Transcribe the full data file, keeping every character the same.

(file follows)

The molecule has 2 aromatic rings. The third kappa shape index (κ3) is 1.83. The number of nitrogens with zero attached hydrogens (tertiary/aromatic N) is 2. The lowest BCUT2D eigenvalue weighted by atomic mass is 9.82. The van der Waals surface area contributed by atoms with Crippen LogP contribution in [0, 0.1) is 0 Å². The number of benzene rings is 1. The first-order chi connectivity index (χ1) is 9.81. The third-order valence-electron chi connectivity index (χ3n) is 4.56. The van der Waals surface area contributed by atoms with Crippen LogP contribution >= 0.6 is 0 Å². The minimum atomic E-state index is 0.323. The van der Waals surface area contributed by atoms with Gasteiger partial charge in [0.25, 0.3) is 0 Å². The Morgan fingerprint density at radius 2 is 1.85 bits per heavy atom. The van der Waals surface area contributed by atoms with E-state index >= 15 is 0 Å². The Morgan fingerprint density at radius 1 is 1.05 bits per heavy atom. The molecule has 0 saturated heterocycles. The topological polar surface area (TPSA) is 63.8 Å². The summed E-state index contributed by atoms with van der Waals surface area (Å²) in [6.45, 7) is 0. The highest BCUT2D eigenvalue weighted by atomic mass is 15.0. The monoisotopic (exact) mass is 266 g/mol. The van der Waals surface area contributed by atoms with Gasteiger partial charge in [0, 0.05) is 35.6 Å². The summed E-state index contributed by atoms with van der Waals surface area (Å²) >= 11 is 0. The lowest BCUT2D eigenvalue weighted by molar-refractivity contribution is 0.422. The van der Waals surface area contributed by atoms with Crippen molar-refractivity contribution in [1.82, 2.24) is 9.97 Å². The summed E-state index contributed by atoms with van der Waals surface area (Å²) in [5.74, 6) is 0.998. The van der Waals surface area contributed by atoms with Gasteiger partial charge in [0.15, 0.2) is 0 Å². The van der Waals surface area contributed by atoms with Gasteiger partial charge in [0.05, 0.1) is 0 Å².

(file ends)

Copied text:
The molecule has 2 aromatic rings. The third kappa shape index (κ3) is 1.83. The number of nitrogens with zero attached hydrogens (tertiary/aromatic N) is 2. The lowest BCUT2D eigenvalue weighted by atomic mass is 9.82. The van der Waals surface area contributed by atoms with Crippen LogP contribution in [0, 0.1) is 0 Å². The number of benzene rings is 1. The first-order chi connectivity index (χ1) is 9.81. The third-order valence-electron chi connectivity index (χ3n) is 4.56. The van der Waals surface area contributed by atoms with Crippen LogP contribution >= 0.6 is 0 Å². The minimum atomic E-state index is 0.323. The van der Waals surface area contributed by atoms with Gasteiger partial charge in [0.25, 0.3) is 0 Å². The Morgan fingerprint density at radius 2 is 1.85 bits per heavy atom. The van der Waals surface area contributed by atoms with E-state index >= 15 is 0 Å². The Morgan fingerprint density at radius 1 is 1.05 bits per heavy atom. The molecule has 0 saturated heterocycles. The topological polar surface area (TPSA) is 63.8 Å². The summed E-state index contributed by atoms with van der Waals surface area (Å²) in [6.45, 7) is 0. The highest BCUT2D eigenvalue weighted by atomic mass is 15.0. The monoisotopic (exact) mass is 266 g/mol. The van der Waals surface area contributed by atoms with Gasteiger partial charge in [0, 0.05) is 35.6 Å². The summed E-state index contributed by atoms with van der Waals surface area (Å²) >= 11 is 0. The lowest BCUT2D eigenvalue weighted by molar-refractivity contribution is 0.422. The van der Waals surface area contributed by atoms with Crippen molar-refractivity contribution in [1.82, 2.24) is 9.97 Å². The summed E-state index contributed by atoms with van der Waals surface area (Å²) in [5.74, 6) is 0.998. The van der Waals surface area contributed by atoms with Gasteiger partial charge in [0.15, 0.2) is 0 Å². The van der Waals surface area contributed by atoms with Gasteiger partial charge in [0.05, 0.1) is 0 Å².